Museum Exhibition Catalogues, Monographs, Artist's Projects, Curatorial Writings and Essays
"What is distinctive, and essential to grasping the originality of diCorcia's work, is the degree to which he showed sympathetic curiosity for two divergent understandings of photography. The one, taking the impersonal power of popular and commercial culture as a given, approached photography as a realm of fiction and duplicity. The other, devoted to the authenticity of individual perceptions, approached photography as a way of interpreting experience. In the 1980's as that divergence evolved into open opposition, diCorcia was making art in the gap between the two."
In celebration of Philip-Lorca diCorcia's genre-redefining work in fashion photography, and coinciding with New York Fashion Week, photographs from Eleven, diCorcia's highly anticipated book of photographs realized for W magazine while Dennis Freedman was creative director, will be on view at David Zwirner gallery from February 10 through March 5.DiCorcia will sign copies of the book at the gallery (519 West 19th Street, between 10th and 11th) on Saturday, February 12, from 4 to 6 pm. Please continue to our blog to see pictures of diCorcia, Freedman and Andrea Albertini, publisher of the Damiani imprint, on press in Bologna. read the full post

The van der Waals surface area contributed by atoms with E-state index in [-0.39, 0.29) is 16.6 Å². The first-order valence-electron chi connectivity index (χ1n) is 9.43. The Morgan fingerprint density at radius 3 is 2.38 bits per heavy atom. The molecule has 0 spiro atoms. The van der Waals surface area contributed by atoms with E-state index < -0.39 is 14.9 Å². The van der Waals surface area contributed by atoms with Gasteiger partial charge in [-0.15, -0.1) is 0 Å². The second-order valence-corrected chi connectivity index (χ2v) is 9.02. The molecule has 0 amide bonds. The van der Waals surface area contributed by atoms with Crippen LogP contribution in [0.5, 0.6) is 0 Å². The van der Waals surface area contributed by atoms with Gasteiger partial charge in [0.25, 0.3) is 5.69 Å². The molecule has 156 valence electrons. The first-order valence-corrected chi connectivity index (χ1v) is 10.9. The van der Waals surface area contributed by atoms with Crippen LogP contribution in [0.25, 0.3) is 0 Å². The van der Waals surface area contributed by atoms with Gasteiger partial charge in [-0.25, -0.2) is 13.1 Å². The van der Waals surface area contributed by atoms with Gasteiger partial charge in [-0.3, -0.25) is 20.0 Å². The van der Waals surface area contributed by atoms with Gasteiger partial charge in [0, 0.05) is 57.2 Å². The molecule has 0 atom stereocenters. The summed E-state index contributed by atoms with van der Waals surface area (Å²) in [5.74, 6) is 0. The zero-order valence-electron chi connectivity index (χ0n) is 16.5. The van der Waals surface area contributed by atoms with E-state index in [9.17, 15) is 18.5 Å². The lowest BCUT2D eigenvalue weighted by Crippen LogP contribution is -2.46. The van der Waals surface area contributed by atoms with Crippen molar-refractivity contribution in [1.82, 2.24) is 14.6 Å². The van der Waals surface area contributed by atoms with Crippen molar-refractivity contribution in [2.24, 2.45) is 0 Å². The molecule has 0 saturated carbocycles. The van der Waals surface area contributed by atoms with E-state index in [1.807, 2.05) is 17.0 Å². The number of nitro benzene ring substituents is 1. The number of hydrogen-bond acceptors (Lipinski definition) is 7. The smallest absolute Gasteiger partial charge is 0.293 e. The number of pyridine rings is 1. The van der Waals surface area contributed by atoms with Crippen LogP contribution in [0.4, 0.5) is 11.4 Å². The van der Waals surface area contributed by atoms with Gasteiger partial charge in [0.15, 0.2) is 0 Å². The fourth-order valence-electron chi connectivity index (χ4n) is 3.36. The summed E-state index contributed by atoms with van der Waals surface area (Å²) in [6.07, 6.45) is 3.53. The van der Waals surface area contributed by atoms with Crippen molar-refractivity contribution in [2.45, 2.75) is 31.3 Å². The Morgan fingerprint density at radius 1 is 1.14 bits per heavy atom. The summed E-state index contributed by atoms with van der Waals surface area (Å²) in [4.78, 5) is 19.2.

Between 1990 and 1992, Philip-Lorca diCorcia, funded by a National Endowment for the Arts fellowship, made multiple trips to Los Angeles to scout locations, invent scenarios and to find male prostitutes that would agree to pose for his camera. The last task proved to be the easiest: diCorcia simply used his fellowship money to pay the men whatever price they charged for their most typical service and ultimately prompted a complaint of misuse of government funds. In 1993, 21 selected images were initially exhibited at The Museum of Modern Art, marking Philip-Lorca diCorcia's first solo exhibition. The show, entitled Strangers was accompanied by a museum catalog. Twenty years later, steidldangin publishes the series in its entirety. Hustlers is an empathetic yet melancholic poem of the Hollywood dream gone wrong, prescribing to the heavily-staged pictorialism and happenstance of street casting for which diCorcia is most widely recognized. Knowing precisely what he wanted from each photograph, and fearful of police involvement, diCorcia would prearrange all settings: this motel room, that vacant lot, in between cars, in a fast-food restaurant--the narrative was always deliberate. From the moment diCorcia approached a potential subject (usually around Santa Monica Boulevard in Hollywood), to the completion of the shoot, seldom more than one hour had passed. The titles of these encounters amplify the facts--for example: "Ralph Smith, 21 years old, Ft. Lauderdale, Florida, and $25."